Health experts recommend nutritional support to reduce one’s risk for cancers, such as cervical cancer. Their recommendations include eating a healthy, balanced diet that includes rich sources of beta-carotene, folate, and vitamin C. These include fruits and vegetables, particularly cruciferous vegetables, such as cauliflower, broccoli, and cabbage, which are believed to help prevent cancer.

It is also important to eat calcium rich foods, such as almonds, beans, and leafy, dark green vegetables, and antioxidant-rich foods, such as cherries, blueberries, tomatoes, bell pepper, and squash.

Other recommendations include:

  • Avoiding refined foods such as sugar and white bread.
  • Eating beans, lean meat, and cold-water fish for protein.
  • Using healthy fats, such as olive oil.
  • Avoiding trans-fats, which are usually found in processed foods, margarine cookies, cakes, onion rings, French fries, and donuts.
  • Avoiding excess caffeine and alcohol consumption.
  • Quitting smoking.

Consult your doctor about taking these nutritional supplements to help prevent cancer:

  • Fish oil, which contains omega-3 fatty acids. These supplements are believed to help lower inflammation and improve health in general. However, omega-3 fatty acids may increase your risk of bleeding, especially if you are taking aspirin, warfarin (Coumadin), or clopidogrel (Plavix), which are blood-thinners.
  • Multivitamins containing antioxidant vitamins A, C, D, E, B-vitamins, and trace minerals like calcium, magnesium, selenium, and zinc.
  • Indole-3-carbinol, a substance also found in cruciferous vegetables. One study suggested that indole-3-carbinol supplementation may help treat cervical dysplasia, although more research must be done to confirm its results.
  • Some herbal supplements that have been found to help prevent cervical cancer include green tea (Camelia sinensis) and turmeric (Curcuma longa) extracts. However, more research is needed to confirm the benefits of herbal supplements in the treatment of cervical cancer.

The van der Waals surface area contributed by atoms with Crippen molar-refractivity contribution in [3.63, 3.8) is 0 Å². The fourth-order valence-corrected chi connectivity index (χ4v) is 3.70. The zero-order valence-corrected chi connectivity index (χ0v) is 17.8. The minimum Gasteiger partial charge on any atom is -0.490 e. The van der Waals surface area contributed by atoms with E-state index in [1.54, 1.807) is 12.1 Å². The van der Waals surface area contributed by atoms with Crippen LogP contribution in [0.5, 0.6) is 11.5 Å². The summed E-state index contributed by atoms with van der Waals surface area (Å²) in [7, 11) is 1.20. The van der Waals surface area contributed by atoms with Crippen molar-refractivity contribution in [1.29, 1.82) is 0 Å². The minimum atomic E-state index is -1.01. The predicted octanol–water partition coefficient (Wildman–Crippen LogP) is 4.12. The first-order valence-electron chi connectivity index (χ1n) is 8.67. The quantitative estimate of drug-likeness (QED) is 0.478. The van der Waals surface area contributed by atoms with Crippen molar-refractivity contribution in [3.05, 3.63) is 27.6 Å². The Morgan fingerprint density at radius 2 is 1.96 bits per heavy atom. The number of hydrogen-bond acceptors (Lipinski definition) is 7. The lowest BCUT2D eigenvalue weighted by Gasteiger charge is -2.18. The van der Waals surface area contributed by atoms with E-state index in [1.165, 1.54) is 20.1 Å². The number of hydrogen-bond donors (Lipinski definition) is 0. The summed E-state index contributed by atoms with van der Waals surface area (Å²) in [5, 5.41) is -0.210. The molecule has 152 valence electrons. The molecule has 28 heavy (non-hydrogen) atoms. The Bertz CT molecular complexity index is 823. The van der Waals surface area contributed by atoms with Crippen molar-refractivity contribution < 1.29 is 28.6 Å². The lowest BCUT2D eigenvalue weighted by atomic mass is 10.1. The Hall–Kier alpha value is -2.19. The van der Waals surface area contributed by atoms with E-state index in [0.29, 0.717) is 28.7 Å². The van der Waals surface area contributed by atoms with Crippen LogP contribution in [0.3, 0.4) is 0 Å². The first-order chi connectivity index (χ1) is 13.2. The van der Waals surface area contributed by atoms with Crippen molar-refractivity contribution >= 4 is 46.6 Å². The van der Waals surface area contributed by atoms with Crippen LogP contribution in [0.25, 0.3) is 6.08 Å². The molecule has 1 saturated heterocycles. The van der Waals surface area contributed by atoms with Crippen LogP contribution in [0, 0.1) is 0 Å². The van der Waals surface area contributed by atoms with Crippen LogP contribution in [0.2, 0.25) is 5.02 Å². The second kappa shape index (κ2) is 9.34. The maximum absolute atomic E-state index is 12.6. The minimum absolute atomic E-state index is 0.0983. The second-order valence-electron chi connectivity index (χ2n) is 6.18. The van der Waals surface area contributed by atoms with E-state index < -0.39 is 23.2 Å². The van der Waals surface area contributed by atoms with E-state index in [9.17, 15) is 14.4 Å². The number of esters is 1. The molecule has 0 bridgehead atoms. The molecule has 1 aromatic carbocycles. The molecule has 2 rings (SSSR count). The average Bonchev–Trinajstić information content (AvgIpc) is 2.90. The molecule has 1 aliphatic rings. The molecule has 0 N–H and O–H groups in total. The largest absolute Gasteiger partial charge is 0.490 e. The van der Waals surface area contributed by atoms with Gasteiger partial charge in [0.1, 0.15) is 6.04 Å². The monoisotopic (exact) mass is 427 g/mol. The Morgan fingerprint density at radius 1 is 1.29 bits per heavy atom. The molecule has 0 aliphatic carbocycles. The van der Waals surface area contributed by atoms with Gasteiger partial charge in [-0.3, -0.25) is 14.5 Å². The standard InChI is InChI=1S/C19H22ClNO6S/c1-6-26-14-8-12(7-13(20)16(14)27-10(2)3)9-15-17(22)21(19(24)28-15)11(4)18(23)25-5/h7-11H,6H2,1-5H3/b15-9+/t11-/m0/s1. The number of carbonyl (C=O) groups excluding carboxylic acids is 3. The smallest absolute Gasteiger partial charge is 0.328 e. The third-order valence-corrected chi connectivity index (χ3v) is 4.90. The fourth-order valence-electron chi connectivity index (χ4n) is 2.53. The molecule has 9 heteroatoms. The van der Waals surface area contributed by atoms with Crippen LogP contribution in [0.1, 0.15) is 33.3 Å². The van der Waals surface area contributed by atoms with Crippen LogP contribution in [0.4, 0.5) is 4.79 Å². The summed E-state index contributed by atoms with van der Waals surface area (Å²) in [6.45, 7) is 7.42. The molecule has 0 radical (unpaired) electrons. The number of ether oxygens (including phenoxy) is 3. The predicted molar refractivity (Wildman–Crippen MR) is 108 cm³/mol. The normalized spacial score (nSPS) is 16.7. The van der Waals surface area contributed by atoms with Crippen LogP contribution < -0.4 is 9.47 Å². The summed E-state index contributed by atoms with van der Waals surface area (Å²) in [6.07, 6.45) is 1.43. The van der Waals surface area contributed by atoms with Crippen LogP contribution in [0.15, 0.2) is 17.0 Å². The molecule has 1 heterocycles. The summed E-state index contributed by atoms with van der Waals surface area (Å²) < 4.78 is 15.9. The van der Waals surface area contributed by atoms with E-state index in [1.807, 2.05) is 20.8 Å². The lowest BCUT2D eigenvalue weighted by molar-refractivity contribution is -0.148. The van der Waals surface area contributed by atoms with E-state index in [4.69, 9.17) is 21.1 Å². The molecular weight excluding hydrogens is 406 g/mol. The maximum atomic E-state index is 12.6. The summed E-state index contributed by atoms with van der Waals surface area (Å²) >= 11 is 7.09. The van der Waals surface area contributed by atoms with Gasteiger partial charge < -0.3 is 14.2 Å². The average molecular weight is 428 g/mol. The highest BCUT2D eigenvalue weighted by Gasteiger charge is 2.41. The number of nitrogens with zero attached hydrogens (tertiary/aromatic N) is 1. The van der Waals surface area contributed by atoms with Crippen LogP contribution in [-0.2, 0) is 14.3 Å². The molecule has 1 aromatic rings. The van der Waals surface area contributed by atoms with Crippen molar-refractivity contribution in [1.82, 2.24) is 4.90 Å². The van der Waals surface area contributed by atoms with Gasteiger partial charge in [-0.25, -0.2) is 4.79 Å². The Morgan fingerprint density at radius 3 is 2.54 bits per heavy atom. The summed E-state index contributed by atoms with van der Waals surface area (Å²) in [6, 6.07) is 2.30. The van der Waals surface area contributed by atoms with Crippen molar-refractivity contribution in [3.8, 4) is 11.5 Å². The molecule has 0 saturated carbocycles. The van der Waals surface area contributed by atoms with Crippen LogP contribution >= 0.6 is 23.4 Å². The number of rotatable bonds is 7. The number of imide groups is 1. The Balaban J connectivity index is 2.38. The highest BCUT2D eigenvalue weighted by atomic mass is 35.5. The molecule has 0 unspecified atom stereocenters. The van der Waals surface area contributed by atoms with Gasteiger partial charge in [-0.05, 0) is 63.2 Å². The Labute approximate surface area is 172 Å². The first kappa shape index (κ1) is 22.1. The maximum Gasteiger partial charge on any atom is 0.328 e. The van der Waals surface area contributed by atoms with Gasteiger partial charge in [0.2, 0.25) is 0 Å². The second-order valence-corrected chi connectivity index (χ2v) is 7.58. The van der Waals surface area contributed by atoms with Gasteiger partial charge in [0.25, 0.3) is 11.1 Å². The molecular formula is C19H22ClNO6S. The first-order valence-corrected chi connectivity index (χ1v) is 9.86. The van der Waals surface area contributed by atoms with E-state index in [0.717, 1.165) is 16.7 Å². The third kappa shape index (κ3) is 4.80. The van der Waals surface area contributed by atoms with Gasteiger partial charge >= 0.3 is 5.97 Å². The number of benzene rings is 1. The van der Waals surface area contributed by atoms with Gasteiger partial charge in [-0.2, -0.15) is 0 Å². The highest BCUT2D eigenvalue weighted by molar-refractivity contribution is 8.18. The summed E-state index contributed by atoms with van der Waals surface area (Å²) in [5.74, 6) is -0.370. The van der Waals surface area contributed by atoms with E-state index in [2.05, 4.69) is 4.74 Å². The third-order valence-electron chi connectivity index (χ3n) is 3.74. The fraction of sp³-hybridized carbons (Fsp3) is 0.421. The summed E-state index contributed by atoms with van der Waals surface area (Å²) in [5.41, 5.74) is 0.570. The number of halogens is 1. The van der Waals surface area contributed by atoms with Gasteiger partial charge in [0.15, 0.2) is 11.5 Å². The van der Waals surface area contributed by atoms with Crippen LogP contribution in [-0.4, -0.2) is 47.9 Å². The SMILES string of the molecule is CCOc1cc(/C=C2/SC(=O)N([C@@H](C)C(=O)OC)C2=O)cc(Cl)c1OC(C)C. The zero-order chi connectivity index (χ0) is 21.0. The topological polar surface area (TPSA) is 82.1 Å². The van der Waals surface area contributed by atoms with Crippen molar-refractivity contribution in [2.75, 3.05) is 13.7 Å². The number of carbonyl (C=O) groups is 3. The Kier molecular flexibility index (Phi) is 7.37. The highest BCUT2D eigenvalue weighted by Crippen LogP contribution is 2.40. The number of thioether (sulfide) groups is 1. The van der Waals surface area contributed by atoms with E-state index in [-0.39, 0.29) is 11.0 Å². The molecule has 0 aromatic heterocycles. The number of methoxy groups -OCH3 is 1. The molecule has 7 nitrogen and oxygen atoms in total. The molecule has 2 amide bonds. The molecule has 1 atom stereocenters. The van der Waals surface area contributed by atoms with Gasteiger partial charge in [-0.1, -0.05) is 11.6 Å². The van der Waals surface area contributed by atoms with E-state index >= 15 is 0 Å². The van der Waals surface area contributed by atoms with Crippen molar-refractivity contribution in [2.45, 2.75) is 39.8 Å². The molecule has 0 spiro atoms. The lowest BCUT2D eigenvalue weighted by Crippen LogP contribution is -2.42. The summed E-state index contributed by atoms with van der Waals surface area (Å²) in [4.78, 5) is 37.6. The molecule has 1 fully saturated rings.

Treatment of Cervical Dysplasia

Early treatment of cervical dysplasia may prevent the development of cervical cancer. Mild cases may resolve without treatment but may need to be monitored for several months for development of cancer. Persistent growth of abnormal cells or more severe cases may need immediate treatment to reduce one’s risk of cancer. Treatment options involve surgical removal of the abnormal cells (usually in an outpatient setting) through cryocauterization, laser therapy, loop electrosurgical excision, or cervical conization.

Disclaimer:

This information should not take the place of medical advice. We encourage you to talk to your health care providers (doctor, registered dietitian, pharmacist, etc.) about your interest in, questions about, or use of dietary supplements and what may be best for your overall health.

References:

WebMD. Cervical Dysplasia. http://www.webmd.com/cancer/cervical-cancer/cervical-dysplasia-symptoms-causes-treatments.

WebMD. Is There a Cure for HPV? http://www.webmd.com/sexual-conditions/hpv-genital-warts/hpv-treatment-is-there-hpv-cure.

CDC. Human Papillomavirus (HPV). http://www.cdc.gov/std/hpv/default.htm

UMMC. Cervical Dysplasia. http://umm.edu/health/medical/altmed/condition/cervical-dysplasia

 

http://www.rockwellnutrition.com/HPV_c_934.html